“After The Quake” is a collection of six short stories by Haruki Murakami (translated into English from the original Japanese by Jay Rubin). All the stories in this collection are linked in some way or another to the Kobe earthquake in 1995 and take place some time after that. The characters in the stories are not physically affected by the earthquake, but the news of the destruction unleashed by the earthquake affect them in some way.
Archive for 2017
[2017-12-31] “After The Quake”
[2017-12-29] “Cloud Atlas”
I first read about “Cloud Atlas”, the novel, when I came across “Cloud Atlas”, the film. Written by David Mitchell, it turns out to be more a collection of six linked stories than what is traditionally called a novel. The author has referred to these stories elsewhere as forming a Matryoshka doll of tales of reincarnation spread across space and time.
[2017-12-27] “Myth = Mithya”
“Myth = Mithya” is “a handbook of Hindu mythology” written by the prolific Indian author Devdutt Pattanaik that seeks to gently guide the reader through the vast set of somewhat confusing myths that are generally considered to form this mythology. Through this process, the author expounds upon the underlying philosophical framework that binds this mythology.
[2017-08-09] ICFPC 2017
I participated in ICFPC 2017 this year after a gap of two years. As in 2012 and 2015, the task this year seemed to be inspired by a game as well - specifically, Ticket To Ride, the board-game. You had to connect a few producer sites containing “lambda mines” to various other consumer sites interested in these “lambdas” along rivers connecting sites to one another (forming an undirected graph) by claiming one river per turn for a limited number of turns. You were pitted against one or more adversaries. It was quite fun, with some improvements over my performance at previous attempts at ICFPC, though not enough to make much of a dent.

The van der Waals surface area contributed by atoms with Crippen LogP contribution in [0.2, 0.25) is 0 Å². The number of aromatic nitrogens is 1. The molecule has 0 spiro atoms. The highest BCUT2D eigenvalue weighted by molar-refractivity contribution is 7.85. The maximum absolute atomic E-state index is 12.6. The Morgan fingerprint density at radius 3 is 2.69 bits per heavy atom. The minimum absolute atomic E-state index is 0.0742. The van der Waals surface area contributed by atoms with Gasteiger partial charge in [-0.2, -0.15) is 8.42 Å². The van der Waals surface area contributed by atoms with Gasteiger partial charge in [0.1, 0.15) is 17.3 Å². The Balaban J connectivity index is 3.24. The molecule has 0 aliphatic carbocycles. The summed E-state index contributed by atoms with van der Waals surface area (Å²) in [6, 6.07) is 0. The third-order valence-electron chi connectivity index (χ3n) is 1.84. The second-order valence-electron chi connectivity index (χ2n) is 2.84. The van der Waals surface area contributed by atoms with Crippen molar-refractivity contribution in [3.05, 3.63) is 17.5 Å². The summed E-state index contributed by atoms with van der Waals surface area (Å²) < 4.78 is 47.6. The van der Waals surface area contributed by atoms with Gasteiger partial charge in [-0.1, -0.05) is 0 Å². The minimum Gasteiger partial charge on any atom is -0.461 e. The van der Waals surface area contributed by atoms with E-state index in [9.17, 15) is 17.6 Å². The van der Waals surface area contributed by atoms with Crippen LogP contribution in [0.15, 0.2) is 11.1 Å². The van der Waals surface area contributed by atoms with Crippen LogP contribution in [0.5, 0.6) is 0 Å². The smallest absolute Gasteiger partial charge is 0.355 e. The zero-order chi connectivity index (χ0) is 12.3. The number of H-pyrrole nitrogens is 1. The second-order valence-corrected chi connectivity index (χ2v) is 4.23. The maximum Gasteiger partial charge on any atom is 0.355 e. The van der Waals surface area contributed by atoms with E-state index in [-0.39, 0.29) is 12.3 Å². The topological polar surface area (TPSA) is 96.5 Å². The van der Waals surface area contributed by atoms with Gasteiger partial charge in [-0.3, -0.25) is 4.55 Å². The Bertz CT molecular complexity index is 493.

[2017-07-04] “50 Greatest Short Stories”
“50 Greatest Short Stories” is a book put together by Terry O’Brien that contains stories all right, but reasonable people will very likely differ on whether these are really the “greatest” in this genre or whether some of them can even be called “short”. That said, everyone is likely to find an enjoyable and memorable story or two in here.
[2017-02-15] “Out Of Their Minds”
“Out Of Their Minds” by Dennis Shasha and Cathy Lazere is an early (circa 1995) book on the lives of then-living 15 influential computer scientists - some well-known among the students of Computer Science, some not quite so well-known. The stated aim of the book is to get these people to talk about their inspirations, their contributions and where they see the future of their field. As it was published just around the time the world-wide web was becoming popular and computers in general were becoming ubiquitous, it provides very interesting perspectives and historical background.